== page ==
Despite being a "big ideas" movie, Her is surprisingly intimate in its portrayal of human interactions with technology. Jonze, who would almost be overshadowed by his screenwriter Charlie Kaufman for his breakthrough films, Being John Malkovich and Adaptation, gets sole screenwriting credit, and shows us all that those films were more successful due to his singular vision than just the concepts delivered by a talented screenwriter.
Most of the laughs of the film, which has enough for some to label it a comedy but plays through the conviction of its characters as a drama, comes through the knowing absurdity of the premise. Even though the characters in the film take Theodore's relationship with his OS as something odd but within the realm of plausibility, we in the audience, being years removed from the notion of such a possibility being acceptable, will still find a few of the moments absurd, though they are meant to be so. Suspension of disbelief is never shattered, because the quality of the characterizations rings a certain truth about how someone can fall in love, especially in times of dire loneliness, with the entity who will be there to listen, to guide, and to insire.
And even in comedy, there is a deep streak of sadness that underlies it, such as in a scene in which Samantha finds a woman who agrees to be a surrogate body through which Theodore can feel a physical connection to match with his emotional and intellectual one. The scene could have played for pure slapstick, but given the state of confusion and anguish for the participants, it's difficult to laugh at their follies knowing that deep down it is a commentary on the futility of making love work without a vital aspect of the connection.
Her is finely acted by a very talented cast, with Phoenix working out his inner anguish in a way that shows a surprisingly sunny side underneath all of the pent-up frustration. The female characters do take a back seat somewhat, except for Samantha, who is given a fully-rounded personality despite the fact that "she" is never seen as an actual entity other than as a disembodied voice. She's a mix of intelligence far beyond that of a living person, yet as a distinct entity, she has the emotional outlook of a child, having a difficult time trying to discern the complexities of human emotion, trying to soak it all in as a sponge, eventually confusing her as she tries to process it just like any other information she might gather. Johansson superbly gives the personality an instant likeability, with her blend of sultriness, sassiness, sensuality, and insatiable curiosity about the world she has just been "born" into.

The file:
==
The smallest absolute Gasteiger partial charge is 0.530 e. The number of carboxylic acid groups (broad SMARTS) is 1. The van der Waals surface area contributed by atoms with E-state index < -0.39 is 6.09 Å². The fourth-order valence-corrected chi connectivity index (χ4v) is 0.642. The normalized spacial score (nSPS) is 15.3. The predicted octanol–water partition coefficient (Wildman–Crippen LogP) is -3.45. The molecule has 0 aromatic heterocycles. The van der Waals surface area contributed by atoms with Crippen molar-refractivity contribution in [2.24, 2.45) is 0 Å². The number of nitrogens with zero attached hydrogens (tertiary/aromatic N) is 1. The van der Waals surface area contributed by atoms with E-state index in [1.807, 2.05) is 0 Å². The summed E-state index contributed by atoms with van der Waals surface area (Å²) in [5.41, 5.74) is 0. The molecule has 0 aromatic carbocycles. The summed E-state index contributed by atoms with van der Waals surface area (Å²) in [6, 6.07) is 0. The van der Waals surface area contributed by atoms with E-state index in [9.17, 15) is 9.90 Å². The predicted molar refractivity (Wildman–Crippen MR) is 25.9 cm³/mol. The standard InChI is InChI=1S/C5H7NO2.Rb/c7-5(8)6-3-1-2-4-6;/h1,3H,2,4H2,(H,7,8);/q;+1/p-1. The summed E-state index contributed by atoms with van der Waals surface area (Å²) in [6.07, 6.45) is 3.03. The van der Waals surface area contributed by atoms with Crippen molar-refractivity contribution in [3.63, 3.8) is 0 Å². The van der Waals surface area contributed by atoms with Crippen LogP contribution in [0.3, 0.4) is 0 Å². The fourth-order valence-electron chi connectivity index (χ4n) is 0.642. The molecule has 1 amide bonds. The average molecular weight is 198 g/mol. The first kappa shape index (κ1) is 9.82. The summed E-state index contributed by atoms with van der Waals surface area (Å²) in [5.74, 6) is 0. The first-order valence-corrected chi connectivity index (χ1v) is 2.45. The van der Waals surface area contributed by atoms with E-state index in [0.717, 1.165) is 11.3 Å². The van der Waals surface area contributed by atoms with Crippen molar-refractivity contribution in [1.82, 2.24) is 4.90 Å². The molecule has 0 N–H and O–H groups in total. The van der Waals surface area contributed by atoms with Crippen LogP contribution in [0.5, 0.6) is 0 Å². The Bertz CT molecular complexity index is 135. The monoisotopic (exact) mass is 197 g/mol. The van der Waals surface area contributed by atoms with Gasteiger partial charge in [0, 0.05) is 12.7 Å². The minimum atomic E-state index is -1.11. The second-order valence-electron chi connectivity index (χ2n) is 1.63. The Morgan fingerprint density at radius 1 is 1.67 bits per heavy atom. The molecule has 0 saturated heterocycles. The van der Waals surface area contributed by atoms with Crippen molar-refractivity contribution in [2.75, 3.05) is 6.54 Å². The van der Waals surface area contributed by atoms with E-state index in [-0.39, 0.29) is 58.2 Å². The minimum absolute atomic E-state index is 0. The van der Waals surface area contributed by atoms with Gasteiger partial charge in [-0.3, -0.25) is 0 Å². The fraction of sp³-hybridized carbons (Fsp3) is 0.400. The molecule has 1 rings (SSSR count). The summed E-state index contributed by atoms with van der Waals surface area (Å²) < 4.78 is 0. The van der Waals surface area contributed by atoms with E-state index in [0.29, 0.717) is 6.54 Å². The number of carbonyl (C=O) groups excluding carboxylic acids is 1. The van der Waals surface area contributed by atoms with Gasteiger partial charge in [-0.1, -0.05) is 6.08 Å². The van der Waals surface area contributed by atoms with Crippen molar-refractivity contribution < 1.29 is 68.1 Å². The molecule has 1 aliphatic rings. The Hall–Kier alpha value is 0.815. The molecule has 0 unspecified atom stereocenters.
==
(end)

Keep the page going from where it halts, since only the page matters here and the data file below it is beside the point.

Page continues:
Lost in the shuffle are two subtle yet powerful performances from Amy Adams (American Hustle, Man of Steel), who literally plays the girl next door, and Rooney Mara, as the soon-to-be-ex wife who becomes the only person who can call out Theodore for the kind of man he truly is, i.e., an emotional man-child retreating into an enormous protective shell who doesn't seem to have the will or desire to try to make things work in a real relationship during difficult times. His pre-Samantha life of video games and phone sex is evocative of a man who would rather escape than deal with the world head on. The fact that it takes computer programming to spur Theodore back to trying to live life again is just one of the film's many choice ironies.
Her is an often vulgar, but surprisingly profound look at 21st Century relationships, and kudos to Jonze for elevating himself far beyond someone who will carry the name of "music video director" any longer. He's an honest-to-goodness filmmaker, and now a fine storyteller who should command attention with each successive release. His Her is incisive, so personal in its exploration as to sometimes be uncomfortable in its capturing of the most intimate, emotionally vulnerable moments of its characters. As science fiction, perhaps much of it is implausible and idiosyncratic, but as a film about love and loneliness, Her is consummately unique, clever, thoughtful, soulful, tender, poetic, and utterly brilliant in its forward-thinking, humanistic concepts.
©2013 Vince Leo